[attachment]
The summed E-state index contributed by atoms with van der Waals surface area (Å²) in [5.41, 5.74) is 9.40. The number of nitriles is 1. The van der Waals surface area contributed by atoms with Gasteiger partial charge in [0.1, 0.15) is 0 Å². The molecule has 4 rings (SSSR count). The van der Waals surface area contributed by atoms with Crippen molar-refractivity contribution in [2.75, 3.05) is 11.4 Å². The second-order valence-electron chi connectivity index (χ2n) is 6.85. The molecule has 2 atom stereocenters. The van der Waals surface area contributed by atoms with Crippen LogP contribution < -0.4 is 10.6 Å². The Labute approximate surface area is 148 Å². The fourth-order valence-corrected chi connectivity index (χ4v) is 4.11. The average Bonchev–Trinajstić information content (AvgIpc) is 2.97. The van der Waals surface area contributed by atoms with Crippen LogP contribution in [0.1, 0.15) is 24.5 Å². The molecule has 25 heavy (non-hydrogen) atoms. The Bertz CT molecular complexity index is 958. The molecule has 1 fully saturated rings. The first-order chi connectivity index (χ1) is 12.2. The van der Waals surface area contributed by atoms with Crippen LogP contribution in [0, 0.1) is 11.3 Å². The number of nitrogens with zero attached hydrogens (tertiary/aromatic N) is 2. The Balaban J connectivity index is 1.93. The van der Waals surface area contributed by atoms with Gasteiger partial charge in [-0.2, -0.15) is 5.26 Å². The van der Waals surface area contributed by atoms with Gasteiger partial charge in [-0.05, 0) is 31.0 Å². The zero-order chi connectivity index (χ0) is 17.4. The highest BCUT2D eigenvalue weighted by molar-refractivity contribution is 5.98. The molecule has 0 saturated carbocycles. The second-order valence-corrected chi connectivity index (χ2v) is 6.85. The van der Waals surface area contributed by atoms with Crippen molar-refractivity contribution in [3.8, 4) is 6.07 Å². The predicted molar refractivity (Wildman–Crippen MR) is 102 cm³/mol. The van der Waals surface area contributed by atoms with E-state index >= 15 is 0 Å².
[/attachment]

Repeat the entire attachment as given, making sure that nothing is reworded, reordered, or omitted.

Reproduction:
The summed E-state index contributed by atoms with van der Waals surface area (Å²) in [5.41, 5.74) is 9.40. The number of nitriles is 1. The van der Waals surface area contributed by atoms with Gasteiger partial charge in [0.1, 0.15) is 0 Å². The molecule has 4 rings (SSSR count). The van der Waals surface area contributed by atoms with Crippen molar-refractivity contribution in [2.75, 3.05) is 11.4 Å². The second-order valence-electron chi connectivity index (χ2n) is 6.85. The molecule has 2 atom stereocenters. The van der Waals surface area contributed by atoms with Crippen LogP contribution < -0.4 is 10.6 Å². The Labute approximate surface area is 148 Å². The fourth-order valence-corrected chi connectivity index (χ4v) is 4.11. The average Bonchev–Trinajstić information content (AvgIpc) is 2.97. The van der Waals surface area contributed by atoms with Crippen LogP contribution in [0.1, 0.15) is 24.5 Å². The molecule has 25 heavy (non-hydrogen) atoms. The Bertz CT molecular complexity index is 958. The molecule has 1 fully saturated rings. The first-order chi connectivity index (χ1) is 12.2. The van der Waals surface area contributed by atoms with Crippen LogP contribution in [0, 0.1) is 11.3 Å². The number of nitrogens with zero attached hydrogens (tertiary/aromatic N) is 2. The Balaban J connectivity index is 1.93. The van der Waals surface area contributed by atoms with Gasteiger partial charge in [-0.2, -0.15) is 5.26 Å². The van der Waals surface area contributed by atoms with Gasteiger partial charge in [-0.05, 0) is 31.0 Å². The zero-order chi connectivity index (χ0) is 17.4. The highest BCUT2D eigenvalue weighted by molar-refractivity contribution is 5.98. The molecule has 0 saturated carbocycles. The second-order valence-corrected chi connectivity index (χ2v) is 6.85. The van der Waals surface area contributed by atoms with Crippen molar-refractivity contribution in [3.8, 4) is 6.07 Å². The predicted molar refractivity (Wildman–Crippen MR) is 102 cm³/mol. The van der Waals surface area contributed by atoms with E-state index >= 15 is 0 Å².